By Bindu Gopal Rao
Tunnel ventilation is critical across various verticals. Infrastructure players who build tunnels are required to ensure an adequate air quality, control the spread of smoke in case of fire, or reduce temperatures to acceptable limits. The function of the ventilation relates to the type of tunnel in question. Vehicular tunnels (road, rail and metro) generally require high air quality during normal operation and smoke control in case of fire, while cable tunnels require cooling, smoke control and a certain amount of air exchange. Mine tunnels and station tunnels also require adequate ventilation for physiological, cooling and smoke control requirements.
Tunnels are constructed to ease the transportation of people and materials rapidly, smoothly and in a shorter time than going around via a longer and usually steeper land route. Tunnels have been in existence for centuries. It is however only in more recent times that comfort, safety and enhanced traveler experience have become aspects of tunnel design, construction and operation.
Ventilation systems for tunnels are designed based on the type of tunnel, its application, length and safety aspects. There are broadly three types of tunnel ventilation systems. “Longitudinal systems where a series of cylindrical jet fans draw air into the tunnel and exhaust them on the other side. The system is ductless. This type of ventilation best serves unidirectional and shorter length tunnels within one kilometre. This system offers relatively good ventilation with medium safety and smoke dilution in case of a fire within the tunnel. Semi Transverse where a large civil or mechanical duct and powerful fans are together combined used to draw in fresh air, transport it along the tunnel length and distribute it evenly. This system helps to draw in fresh air and dilute pollutants. In case of a fire, the same system is used to exhaust smoke and heat by immediately reversing the fans and quickly bringing relief to any person trapped inside the tunnel. This system is common in bi directional and longer tunnels. Transverse is the most sophisticated of all Tunnel Ventilation Systems. Transversal ventilation uses separate air ducts to introduce set flow rates of fresh air along the tunnel length and extract the flue air from inside the tunnel. The system ensures comfort safety and efficiency to the tunnel users along its complete length. It is an expensive solution due to the high civil work costs and large mechanical systems installed. Its cost of operation is also high but efficient fans reduce that cost. This ventilation system is normally used in long bi-directional tunnels with high traffic levels and high percentage of heavy goods vehicles transit. The 9 km long Chenani-Nashri tunnel on the Jammu-Srinagar National Highway is a recent example of Transverse Tunnel Ventilation,” says Vikram Murthy, National President Elect ISHRAE (Indian Society of Heating Refrigeration and Air Conditioning Engineers).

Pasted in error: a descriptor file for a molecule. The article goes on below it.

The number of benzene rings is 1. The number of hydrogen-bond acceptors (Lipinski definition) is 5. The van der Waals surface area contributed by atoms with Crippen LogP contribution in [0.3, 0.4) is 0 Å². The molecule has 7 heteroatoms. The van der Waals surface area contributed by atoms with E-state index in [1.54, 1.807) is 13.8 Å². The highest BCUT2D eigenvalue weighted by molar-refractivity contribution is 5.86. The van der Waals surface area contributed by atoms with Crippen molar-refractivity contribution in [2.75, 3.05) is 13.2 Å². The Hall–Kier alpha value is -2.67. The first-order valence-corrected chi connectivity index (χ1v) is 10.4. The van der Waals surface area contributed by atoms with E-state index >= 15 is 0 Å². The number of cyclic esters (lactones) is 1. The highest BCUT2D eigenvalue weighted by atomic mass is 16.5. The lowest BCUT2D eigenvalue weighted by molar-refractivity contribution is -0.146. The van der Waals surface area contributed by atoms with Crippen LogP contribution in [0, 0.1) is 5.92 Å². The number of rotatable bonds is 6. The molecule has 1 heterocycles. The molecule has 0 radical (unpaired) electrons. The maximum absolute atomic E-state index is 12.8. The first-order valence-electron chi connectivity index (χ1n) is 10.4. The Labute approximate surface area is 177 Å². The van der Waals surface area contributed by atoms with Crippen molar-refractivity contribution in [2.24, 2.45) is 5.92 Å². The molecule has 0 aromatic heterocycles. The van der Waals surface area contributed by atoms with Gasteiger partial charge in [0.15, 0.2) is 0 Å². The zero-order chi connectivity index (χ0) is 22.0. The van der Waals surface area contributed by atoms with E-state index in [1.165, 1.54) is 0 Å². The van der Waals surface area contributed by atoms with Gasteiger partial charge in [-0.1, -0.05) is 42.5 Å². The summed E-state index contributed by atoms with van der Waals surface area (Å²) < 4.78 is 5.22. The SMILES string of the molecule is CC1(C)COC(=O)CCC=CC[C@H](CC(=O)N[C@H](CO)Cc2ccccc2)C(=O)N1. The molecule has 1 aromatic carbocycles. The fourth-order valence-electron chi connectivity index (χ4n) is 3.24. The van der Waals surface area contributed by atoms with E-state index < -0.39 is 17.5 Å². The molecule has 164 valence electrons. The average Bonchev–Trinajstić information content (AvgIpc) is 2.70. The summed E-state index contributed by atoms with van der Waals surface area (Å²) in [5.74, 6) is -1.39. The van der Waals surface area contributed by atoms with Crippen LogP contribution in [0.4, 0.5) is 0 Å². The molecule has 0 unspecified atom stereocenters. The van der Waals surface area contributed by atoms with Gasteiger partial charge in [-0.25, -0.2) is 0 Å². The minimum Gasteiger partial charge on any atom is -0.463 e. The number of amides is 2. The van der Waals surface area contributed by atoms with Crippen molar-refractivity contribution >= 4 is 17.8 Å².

India has set up very straight forward green guidelines that any architect, builder, or electrical engineer can understand. Despite many setbacks the industry has seen on acceptance in the market place, some environmentalists continue to predict positive ripple effects from technological efficiency. Biodiversity Conservation India Limited (BCIL) headquartered in the fast growing high-tech city of Bangalore, opposes pumping energy into more urban glass towers. During the boom of the early 2000s, he says, “People weren’t conscious at all of energy consumption. Dr. Chandrasekhar Hariharan, CEO, BCIL, says, “Zed Collective installed in 2008 a first-of-its-kind earth tunnel ventilation [ETV] system for a residential apartment, and combined ground-heat, evaporation cooling and a network of hot-air release systems in the building that hosts 72 apartments. The ETV system takes advantage of the relatively constant, moderate temperatures and tremendous mass of the deep soil around and below a building. Using thermo-dynamically based mechanisms like those of an air conditioner, these systems transfer heat from the earth into a building or, in summer mode, move heat out of the building into the earth. In a closed-loop system, heat moves with an anti-freeze solution that is pumped through horizontal or vertical pipes buried in the earth. In an open-loop system, groundwater or surface water is used to deliver or remove heat before being returned to the earth. Because cool soil or water can absorb waste heat more efficiently than can hot air, ground-source systems can slash the amount of energy used for air-conditioning. They have been popular for years in northern and central Europe, where their capacity for efficient heating is more important than their cooling capability.” To date, it has the largest fully earth tunnel ventilated air-conditioning system in the world. One room in each residence (the master bedroom, naturally) is maintained at or below 75 with air cooled by circulation through “earth tunnels”. No compressor-driven air-conditioning is used; the only operating energy used is for fans. At night, the system is aided by a mechanism that cools water by radiating heat to the night sky, then stores the water and circulates it through the geothermal conduits the next day ahead of the cooled air. During execution of the project, workers dug over a 12 ft.-deep and 5 ft-wide set of channels around and under the apartment building. They excavated nearly 1200 cubic meter of earth and buried a network of five kilometres of pipes inside the earth! That was before they started construction on the cluster of 72 flats that are distinctly defined to be sustainable and green.